I believe the game theoretic model for Traveller’s Dilemma makes a critical error in the assumptions it makes about the players: it assumes they are completely risk averse, unwilling to risk choosing anything other than the option with the highest *guaranteed* payoff. Note that choosing $2 is the only choice that *guarantees* the player will make at least $2 in the end; all other choices risk making $0 depending on how the other player chooses.

In reality, people are going to have some non-zero degree of risk tolerance; they’ll be willing to accept the risk of a non-optimal payoff for the chance of a larger one. Just how much risk a person is willing to accept depends on their own risk tolerance profile, and the dollar amounts at stake.

Here’s why I think rational real-world players tend to choose something in the $90s instead of the Nash equilibrium of $2. They understand that choosing $2 guarantees them a payoff of $2, but $2 is of little real-world value to most people. After all, what can you buy with just $2 anyway? However, the maximum possible payoff is $101, and they’d prefer a payoff closer to that than $2. But to get a payoff in the $90s, *both* players need to choose something in the $90s. A player doesn’t know with certainty what the other player will choose, but it’s likely the other player will see little value in $2 but a lot of value in the $90s. So, the player must choose whether or not to risk a guaranteed $2 for the chance to get $90 or so. Since $2 is almost worthless but $90 certainly isn’t, most players choose to take the risk.

This line of thinking doesn’t provide any obvious dollar amount a player is expected to choose, but does provide an escape from the race-to-the-bottom scenario in the traditional analysis. (In fact, if individual dollars aren’t very valuable to a player, he probably isn’t too concerned with getting $93 versus $95 anyway.) Since most people are willing to take the risk, chances are the risk does pay off, and both players come out much better than they would have if they had played the Nash equilibrium.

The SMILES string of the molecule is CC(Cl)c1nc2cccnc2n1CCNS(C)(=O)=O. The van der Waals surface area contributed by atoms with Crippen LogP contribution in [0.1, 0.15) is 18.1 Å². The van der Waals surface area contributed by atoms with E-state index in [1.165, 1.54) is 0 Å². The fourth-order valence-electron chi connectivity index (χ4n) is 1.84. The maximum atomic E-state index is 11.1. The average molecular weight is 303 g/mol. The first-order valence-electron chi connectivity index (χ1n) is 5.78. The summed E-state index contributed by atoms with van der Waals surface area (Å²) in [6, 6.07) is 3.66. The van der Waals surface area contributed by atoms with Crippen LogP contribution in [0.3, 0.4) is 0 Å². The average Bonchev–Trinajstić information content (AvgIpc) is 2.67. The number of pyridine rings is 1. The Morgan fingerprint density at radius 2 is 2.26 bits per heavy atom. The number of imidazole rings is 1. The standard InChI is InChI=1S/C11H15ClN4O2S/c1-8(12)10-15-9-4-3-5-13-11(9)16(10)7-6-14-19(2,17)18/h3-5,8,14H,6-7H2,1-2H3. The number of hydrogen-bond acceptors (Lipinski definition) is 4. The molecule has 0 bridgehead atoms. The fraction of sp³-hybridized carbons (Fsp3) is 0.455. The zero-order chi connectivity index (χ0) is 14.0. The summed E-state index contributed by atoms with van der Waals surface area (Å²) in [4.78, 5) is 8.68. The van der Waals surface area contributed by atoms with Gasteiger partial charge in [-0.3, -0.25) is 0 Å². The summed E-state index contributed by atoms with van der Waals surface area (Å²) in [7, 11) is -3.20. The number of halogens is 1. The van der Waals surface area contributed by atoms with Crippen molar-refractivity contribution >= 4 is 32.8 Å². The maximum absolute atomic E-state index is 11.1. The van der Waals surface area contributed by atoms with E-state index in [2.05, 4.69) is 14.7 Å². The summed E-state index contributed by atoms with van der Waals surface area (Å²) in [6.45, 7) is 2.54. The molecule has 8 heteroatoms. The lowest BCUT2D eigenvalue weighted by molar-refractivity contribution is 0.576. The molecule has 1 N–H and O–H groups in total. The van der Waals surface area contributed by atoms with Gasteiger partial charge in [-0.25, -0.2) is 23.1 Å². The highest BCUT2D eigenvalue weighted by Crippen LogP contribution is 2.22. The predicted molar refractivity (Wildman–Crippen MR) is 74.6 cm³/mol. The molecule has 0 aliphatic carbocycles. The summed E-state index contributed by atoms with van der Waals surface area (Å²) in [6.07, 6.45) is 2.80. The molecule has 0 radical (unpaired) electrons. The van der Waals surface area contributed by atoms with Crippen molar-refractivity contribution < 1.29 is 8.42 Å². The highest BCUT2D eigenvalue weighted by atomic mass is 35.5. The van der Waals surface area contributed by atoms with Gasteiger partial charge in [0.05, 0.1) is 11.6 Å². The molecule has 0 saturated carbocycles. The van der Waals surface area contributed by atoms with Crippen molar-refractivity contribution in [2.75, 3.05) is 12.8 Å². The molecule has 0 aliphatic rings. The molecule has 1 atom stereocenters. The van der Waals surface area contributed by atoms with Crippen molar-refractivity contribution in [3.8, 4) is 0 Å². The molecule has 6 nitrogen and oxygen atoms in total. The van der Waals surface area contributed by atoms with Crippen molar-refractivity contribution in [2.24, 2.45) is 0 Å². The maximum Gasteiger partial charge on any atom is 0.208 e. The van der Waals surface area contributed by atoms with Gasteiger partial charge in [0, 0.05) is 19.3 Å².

Like all good hypothesis, there is a way to test mine against the traditional model (and the null hypothesis of “people are dumb but like picking big numbers”. My hypothesis depends on the absolute dollar amounts involved in the game: it assumes that $2 is of little value to a player but $90+ is. The traditional model, however, does not. I predict that if the game were changed so that the allowed range ran from $2,000,000 to $100,000,000 and the bonus/malus was increased to $2,000,000 — in other words, multiply all dollar values by 1,000,000 — we would see most players play the Nash equilibrium instead of taking the risk.

Why? Because to most people, $2,000,000 *is* a lot of money, and risking losing that for the chance to gain $100,000,000 is a lot harder to swallow. Plus, when the decreasing marginal utility of money is considered, that $100,000,000 isn’t actually worth 50 times more than $2,000,000, whereas $100 *would* be seen as worth 50 times (or possibly more!) as much as $2. On top of that, it’s hard to wrap one’s mind around just how much $100,000,000 is; I could find a way to send $2,000,000 without *too* much difficulty, but $100,000,000? I’d have to really work to spend half of that before I die.

So in Traveller’s Dilemma x 10^{6}, a player is expected to be a lot more risk averse than before. And since both players must take the risk to see the payoff, few, if any, players are actually going to take it, it’s much less likely for the risk to actually pay off. As a result, most players will stick with the Nash equilibrium of $2,000,000 as the rational choice.

(By the way, if anyone wants to run this experiment with real money, I volunteer.)

So, Traveller’s Dilemma doesn’t show that people don’t act rationally, just that the game-theoretic model doesn’t properly consider risk tolerance of the players. Sure, people act irrationally all the time, but this situation isn’t one of them.